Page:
Confusing Counties

You may think you know your county but with three different types of county listed, a substantial proportion of us do not know which county we live in!

The problem actually stems from the late 1970s when there were a series of boundary changes, especially around London. In the mid-1990s the situation became even more complex with the introduction of unitary authorities around the major cities. The government recognises counties on the basis of administrative authority – for example, Derby isn’t actually in Derbyshire – at least administratively speaking!

This can be confusing and frustrating when buying something online and the address auto-fill returns a different county to what we thought.

In fact, getting the right county for an address can be a surprisingly complex and contentious issue.

For example; Nailsea is a town in Bristol, previously classified as in Avon county, which has been replaced by Somerset county. Looking for a nice quiet pub in the area you either head to ‘The Glassmaker’ or the ‘Royal Oak’, both in the same town, yet according to their websites, in completely different counties.

The three types of county are:
1. Traditional (used before 1970’s)
2. Former Postal (Used by Royal Mail until mid-1990’s, and not updated since)
3. Administrative (Strict top level administrative unit)

Killing off counties

Thankfully you do not need to keep track of these changes because all you need for postal purposes are the first line of an address and the postcode, the rest of the information is worked out from this. Royal Mail no longer requires the county as part of an address and, as a result, no longer supports it.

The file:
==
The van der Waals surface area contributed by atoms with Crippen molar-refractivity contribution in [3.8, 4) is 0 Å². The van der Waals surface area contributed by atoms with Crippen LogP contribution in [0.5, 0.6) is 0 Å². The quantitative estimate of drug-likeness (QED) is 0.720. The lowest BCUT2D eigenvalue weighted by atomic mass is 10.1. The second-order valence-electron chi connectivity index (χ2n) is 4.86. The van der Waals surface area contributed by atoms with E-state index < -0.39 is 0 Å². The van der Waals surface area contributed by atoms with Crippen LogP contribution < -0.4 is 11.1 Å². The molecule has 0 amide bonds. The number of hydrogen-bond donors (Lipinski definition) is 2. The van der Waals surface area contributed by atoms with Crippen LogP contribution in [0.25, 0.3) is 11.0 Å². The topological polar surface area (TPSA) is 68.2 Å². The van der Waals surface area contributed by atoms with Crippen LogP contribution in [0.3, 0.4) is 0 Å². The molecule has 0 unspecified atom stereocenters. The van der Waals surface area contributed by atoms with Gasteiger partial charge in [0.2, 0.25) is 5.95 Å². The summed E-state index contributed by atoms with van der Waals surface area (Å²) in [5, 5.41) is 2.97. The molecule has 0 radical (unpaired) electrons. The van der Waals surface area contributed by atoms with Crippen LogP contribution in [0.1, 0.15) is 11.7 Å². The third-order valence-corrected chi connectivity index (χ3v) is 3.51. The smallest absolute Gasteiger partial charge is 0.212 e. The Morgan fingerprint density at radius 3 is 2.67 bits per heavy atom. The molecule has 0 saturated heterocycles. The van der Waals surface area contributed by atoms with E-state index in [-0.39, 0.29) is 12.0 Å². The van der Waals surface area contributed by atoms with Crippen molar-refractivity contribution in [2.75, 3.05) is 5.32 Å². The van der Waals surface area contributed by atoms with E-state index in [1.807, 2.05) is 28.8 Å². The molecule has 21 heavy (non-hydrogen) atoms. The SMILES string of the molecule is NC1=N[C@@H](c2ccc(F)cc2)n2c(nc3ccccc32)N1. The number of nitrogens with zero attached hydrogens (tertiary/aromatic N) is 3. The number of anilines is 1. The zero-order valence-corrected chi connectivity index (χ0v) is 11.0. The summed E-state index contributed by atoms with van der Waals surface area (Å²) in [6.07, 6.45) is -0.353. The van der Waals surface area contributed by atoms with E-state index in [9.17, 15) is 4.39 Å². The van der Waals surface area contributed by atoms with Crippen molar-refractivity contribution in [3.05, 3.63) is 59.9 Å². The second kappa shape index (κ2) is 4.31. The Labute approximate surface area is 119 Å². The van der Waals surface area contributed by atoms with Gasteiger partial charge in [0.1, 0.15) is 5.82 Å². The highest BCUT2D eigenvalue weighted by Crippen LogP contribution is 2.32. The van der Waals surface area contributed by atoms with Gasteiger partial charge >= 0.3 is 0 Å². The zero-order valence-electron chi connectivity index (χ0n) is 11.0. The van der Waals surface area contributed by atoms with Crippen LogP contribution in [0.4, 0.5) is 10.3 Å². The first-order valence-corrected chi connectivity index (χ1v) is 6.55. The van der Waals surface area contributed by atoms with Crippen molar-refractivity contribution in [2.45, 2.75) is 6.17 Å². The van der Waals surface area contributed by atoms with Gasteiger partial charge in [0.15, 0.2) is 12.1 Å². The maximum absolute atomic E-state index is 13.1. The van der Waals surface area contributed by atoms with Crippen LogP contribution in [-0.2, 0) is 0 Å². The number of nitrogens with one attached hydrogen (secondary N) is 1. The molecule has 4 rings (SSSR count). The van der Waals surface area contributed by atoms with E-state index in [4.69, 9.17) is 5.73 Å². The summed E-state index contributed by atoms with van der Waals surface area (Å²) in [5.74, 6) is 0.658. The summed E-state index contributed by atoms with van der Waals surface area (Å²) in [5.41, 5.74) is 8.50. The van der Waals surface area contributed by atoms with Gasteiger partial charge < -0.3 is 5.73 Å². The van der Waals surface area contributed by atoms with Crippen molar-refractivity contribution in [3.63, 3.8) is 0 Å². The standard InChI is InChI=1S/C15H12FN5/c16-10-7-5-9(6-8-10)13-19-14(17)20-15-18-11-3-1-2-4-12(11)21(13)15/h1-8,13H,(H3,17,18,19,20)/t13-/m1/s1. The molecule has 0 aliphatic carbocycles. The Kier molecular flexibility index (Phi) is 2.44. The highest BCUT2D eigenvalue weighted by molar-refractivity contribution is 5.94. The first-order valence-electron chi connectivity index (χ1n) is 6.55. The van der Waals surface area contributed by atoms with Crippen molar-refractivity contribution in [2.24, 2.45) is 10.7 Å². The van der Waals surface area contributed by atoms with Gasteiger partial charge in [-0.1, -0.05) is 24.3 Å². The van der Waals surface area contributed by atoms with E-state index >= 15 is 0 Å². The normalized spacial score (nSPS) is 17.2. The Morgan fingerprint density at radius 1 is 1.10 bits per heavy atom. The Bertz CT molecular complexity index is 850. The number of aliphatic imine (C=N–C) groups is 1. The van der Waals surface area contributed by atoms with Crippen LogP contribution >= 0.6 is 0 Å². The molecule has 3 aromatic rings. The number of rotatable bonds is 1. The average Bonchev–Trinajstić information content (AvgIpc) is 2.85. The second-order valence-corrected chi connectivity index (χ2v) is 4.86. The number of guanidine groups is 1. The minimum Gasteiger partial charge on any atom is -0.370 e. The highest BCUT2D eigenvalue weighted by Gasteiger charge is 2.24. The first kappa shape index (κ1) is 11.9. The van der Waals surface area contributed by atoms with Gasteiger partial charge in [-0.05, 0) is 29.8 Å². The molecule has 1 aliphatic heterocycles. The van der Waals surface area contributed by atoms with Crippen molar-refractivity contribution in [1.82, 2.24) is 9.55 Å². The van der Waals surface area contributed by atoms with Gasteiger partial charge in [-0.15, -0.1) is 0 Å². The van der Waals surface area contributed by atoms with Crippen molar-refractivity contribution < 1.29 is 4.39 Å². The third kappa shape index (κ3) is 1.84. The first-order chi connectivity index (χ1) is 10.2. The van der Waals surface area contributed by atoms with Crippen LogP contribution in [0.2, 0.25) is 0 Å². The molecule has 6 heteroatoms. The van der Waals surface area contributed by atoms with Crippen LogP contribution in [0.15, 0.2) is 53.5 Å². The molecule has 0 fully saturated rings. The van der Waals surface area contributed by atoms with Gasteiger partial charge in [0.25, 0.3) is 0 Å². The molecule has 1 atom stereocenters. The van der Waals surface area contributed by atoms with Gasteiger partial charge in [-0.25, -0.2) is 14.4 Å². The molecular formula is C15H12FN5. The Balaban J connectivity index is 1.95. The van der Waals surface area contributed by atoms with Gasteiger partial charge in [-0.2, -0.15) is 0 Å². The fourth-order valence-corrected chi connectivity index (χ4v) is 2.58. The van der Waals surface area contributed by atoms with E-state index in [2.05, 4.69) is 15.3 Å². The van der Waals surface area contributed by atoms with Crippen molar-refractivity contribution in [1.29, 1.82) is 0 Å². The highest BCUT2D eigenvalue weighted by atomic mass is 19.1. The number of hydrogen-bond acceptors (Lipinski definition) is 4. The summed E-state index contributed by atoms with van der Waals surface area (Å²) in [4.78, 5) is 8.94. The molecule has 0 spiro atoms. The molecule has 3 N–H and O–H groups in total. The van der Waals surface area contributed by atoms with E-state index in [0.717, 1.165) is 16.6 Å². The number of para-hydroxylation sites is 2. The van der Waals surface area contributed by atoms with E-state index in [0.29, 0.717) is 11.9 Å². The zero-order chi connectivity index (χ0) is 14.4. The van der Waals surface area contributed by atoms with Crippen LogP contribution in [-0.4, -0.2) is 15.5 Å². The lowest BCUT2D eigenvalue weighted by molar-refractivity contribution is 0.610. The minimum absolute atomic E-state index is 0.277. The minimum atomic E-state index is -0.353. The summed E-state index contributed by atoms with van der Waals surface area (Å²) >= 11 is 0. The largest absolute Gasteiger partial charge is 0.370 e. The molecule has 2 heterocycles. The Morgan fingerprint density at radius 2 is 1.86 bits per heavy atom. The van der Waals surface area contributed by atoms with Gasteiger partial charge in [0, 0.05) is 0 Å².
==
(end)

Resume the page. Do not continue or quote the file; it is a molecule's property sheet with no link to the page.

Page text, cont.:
Royal Mail has been toying with the idea of deleting counties completely; this is controversial as some people don’t want counties to be deleted because they are part of the country’s heritage. Many people have a strong sense of identity with them. Sporting, social and cultural activities are based upon them and they are still widely used as a popular geographical framework. Therefore, Royal Mail has been putting it off and will be considering it next year when their current licence is reviewed.

In the meantime however, we have made changes to county data to make sure you get the best fit. Unless you have a county specific requirement, the best advice for now is not to include a county field in the address form at all to help reduce any confusion.

  • Andy

    The town and county of a Royal Mail address, is actually where your mail is sorted and not where your house is located.

    The majority are one and the same, but sometimes this throws up interesting and usually annoying addresses for the recipients.

  • Duncan

    The problem is that Royal Mail thinks no-one else’s use of the PAF matters apart from it’s own.

    Just because it doesn’t want to use counties any more doesn’t mean other users don’t. For example although I consider myself fairly geographically knowledgeable – there are a lot of postal towns I couldn’t place on a map – and therefore often the county is necessary to know where in the country an address is.

    The solution is obvious – the government should take responsibility for maintatining the PAF away from the Royal Mail – and since the rapid drop in postal volumes means I think it’s unlikely the Royal Mail will exist in its current form for much longer – that’s probably going to be necessary at some point anyway.